The Russian Federation has a new prime minister, Mikhail Mishustin, with a track record of statements regarding cryptocurrencies and an affection for digitalization. A stated goal of his government will be to turn the country into a digital platform “for the people.” Time will tell, however, whether his plan encompasses the legal use of decentralized digital currencies.
Russian President to Lose Powers, After Putin
Mishustin was appointed head of the Russian government shortly after his nomination this week and the resignation of Dmitry Medvedev’s cabinet. Medvedev, a long-term political ally of Vladimir Putin, is leaving the post after the Russian president announced a constitutional reform during his annual address to the Federal Assembly this past Wednesday.
The changes will give the State Duma, the lower house of Russia’s parliament, more powers and limit those of the president after Putin’s fourth and last term ends in 2024. While the current head of state presently chooses the Russian premier, in the future lawmakers will take the responsibility to select and appoint a candidate and all of their ministers.
The amendments are expected to pass public discussions and eventually be approved in a referendum. Some Russian media reports suggest that Medvedev is leaving because he failed to agree with Putin on the reforms. In his resignation announcement, he noted that when the changes take effect, they will shift the general balance of power in Moscow, saying:
It is obvious that we as the government of the Russian Federation should provide the president of our country with the opportunity to make all the necessary decisions.
According to the Kommersant business daily, Medvedev favored a scenario in which the presidential institution and the government merge, thus giving the president full executive power. Quoting an anonymous source close to the Kremlin, the independent TV channel Dozhd reported that he proposed establishing the post of vice-president and that he might’ve wanted it for himself. Medvedev has now been appointed deputy head of the Russian Security Council under Putin.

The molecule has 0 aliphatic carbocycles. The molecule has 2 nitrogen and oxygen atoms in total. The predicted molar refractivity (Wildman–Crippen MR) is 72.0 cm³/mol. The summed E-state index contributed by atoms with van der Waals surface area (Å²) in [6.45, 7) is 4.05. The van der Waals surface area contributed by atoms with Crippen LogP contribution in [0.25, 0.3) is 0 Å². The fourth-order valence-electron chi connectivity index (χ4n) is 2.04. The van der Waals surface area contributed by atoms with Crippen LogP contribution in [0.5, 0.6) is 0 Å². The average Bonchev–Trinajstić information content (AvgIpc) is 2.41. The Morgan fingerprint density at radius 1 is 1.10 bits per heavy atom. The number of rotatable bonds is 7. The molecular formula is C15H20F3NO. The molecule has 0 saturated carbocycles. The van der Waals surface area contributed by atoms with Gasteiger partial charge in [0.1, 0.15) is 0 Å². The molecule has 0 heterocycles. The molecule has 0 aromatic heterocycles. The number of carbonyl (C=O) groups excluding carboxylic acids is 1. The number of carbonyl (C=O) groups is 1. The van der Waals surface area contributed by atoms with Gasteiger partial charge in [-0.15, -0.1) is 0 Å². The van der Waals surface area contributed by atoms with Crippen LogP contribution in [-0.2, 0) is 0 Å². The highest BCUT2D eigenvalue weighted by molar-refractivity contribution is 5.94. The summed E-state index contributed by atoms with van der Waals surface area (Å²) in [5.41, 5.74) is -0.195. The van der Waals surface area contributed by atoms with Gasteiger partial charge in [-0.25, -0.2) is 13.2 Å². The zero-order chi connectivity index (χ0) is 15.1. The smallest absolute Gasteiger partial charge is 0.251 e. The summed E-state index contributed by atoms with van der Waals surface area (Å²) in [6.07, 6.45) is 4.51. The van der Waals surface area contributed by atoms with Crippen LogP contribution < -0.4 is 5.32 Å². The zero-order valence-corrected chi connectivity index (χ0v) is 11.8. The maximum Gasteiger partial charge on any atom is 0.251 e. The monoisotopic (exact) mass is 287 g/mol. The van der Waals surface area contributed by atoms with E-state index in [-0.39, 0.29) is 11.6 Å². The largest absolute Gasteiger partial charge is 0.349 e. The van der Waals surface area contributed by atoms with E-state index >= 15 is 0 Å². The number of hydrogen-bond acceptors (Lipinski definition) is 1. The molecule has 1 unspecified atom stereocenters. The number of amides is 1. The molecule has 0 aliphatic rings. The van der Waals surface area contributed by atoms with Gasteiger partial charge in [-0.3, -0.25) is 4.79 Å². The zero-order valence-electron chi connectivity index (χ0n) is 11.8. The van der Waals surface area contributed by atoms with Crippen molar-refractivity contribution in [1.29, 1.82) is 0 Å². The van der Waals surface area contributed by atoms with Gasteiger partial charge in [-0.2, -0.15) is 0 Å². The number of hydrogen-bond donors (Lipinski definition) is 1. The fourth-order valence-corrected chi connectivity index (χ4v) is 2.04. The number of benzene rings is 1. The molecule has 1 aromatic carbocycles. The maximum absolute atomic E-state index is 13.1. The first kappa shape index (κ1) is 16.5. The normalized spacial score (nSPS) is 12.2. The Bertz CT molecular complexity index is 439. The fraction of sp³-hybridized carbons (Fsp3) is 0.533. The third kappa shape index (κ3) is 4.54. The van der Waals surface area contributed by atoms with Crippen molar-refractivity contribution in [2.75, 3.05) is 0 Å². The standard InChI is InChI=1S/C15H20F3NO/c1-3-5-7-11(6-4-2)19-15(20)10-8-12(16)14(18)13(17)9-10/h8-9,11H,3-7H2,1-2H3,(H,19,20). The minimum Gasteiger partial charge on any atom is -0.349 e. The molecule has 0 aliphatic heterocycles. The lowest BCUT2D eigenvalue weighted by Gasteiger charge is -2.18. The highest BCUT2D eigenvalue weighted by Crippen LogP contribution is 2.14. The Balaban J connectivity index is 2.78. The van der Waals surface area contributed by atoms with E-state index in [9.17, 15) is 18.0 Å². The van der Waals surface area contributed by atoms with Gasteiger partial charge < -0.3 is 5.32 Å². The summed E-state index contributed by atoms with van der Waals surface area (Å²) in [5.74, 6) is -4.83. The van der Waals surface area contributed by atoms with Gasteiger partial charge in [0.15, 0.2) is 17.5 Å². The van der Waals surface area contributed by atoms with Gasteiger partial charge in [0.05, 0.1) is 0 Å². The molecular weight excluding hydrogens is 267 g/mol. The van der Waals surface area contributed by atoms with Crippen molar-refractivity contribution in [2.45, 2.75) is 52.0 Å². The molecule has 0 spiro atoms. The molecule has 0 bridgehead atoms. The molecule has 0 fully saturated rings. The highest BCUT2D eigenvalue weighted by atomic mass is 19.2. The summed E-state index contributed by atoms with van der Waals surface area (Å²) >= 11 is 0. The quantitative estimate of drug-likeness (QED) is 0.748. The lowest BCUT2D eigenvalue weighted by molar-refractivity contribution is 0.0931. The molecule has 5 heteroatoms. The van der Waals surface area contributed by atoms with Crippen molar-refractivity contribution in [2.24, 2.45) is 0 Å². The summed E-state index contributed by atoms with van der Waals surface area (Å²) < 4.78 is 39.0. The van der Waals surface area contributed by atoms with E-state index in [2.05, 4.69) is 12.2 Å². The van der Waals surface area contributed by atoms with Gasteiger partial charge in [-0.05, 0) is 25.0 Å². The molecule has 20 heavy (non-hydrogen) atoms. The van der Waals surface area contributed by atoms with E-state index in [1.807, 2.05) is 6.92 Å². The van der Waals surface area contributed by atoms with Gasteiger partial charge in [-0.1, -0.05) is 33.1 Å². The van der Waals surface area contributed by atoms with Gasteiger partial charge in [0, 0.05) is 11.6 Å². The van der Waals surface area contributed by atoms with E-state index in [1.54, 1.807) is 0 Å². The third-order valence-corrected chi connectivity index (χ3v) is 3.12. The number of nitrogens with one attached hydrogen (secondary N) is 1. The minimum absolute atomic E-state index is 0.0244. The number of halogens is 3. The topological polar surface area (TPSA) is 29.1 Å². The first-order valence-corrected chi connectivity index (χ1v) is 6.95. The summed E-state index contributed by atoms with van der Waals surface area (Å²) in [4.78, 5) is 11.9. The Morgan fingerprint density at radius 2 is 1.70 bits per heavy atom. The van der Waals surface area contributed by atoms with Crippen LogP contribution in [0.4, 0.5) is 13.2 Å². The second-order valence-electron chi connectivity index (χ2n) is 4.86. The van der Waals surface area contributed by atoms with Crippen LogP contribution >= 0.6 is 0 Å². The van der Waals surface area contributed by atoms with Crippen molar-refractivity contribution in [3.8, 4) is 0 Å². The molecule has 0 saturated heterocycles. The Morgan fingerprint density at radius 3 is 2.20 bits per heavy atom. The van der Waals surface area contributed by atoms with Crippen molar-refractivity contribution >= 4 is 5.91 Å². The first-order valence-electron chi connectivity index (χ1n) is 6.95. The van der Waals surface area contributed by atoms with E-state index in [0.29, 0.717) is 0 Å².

What Does This Mean for Cryptocurrencies?
The proposed constitutional amendments can be interpreted differently. Supporters would say they will bring democratization with the Duma, the collective organ of power, gaining more influence in Russia’s internal affairs. Critics fear, however, that these have been designed to allow Vladimir Putin to maintain control even after his last presidential term expires by becoming prime minister again, for example.
Until that happens, the revamped composition of the government can bring other changes to the country, including some that concern the crypto space. At a meeting with members of the parliamentary group of the ruling United Russia party before his appointment, Mikhail Mishustin said he wanted to get on with the “Digital Economy” national project and declared:
The state should undoubtedly be a digital platform created for the people.
Before his appointment as prime minister, Mishustin served as director of the Federal Tax Service (FTS) for 10 years and has been credited with the digitalization of Russia’s tax system. Now he says his first urgent task is to “seriously engage in institutional reforms” and introduce “the most modern information technology.” With a PhD in economics and professional background in IT, he might well be the right person to lead the charge towards achieving these goals.
As the head of the Russian tax agency, Mishustin has made comments about cryptocurrencies on multiple occasions, crypto news outlet Forklog reminded. Nobody trusted paper money when it was introduced into circulation and it had to be backed with the gold reserves of central banks, he noted in 2017 pondering on the moneyness of cryptos. He also made it clear he viewed digital currencies as financial instruments and thought they should be taxed as such.
In February 2019, Mikhail Mishustin spoke in favor of regulating the crypto industry in Russia, stressing that the government has to deal with cryptocurrencies and other forms of payment which the state, in his words, doesn’t notice. Also during his administration, the FTS accepted registering crypto investments as part of a company’s capital, as news.Bitcoin.com reported. And while other institutions like the Central Bank of Russia view bitcoin as an illegal money surrogate, 13% tax on crypto-related incomes is nevertheless due to Mishustin’s administration.
So far, the State Duma has incorporated the concept of “digital rights” that relates to tokens into national law through amendments to the country’s civil code. It also adopted a “crowdfunding law” which entered into force in the beginning of this year. But a key bill, the law “On Digital Financial Assets” which was voted on first reading in the spring of 2018, is yet to be adopted. Earlier this week, the Chairman of the parliamentary Financial Market Committee, Anatoly Aksakov, stated that this is “99.9%” going to happen during the spring session of the Duma.
What kind of changes do you expect in Russia’s policy towards cryptocurrencies after the latest political developments in Moscow? Share your thoughts in the comments section below.
Images courtesy of Shutterstock, Kremlin.ru.
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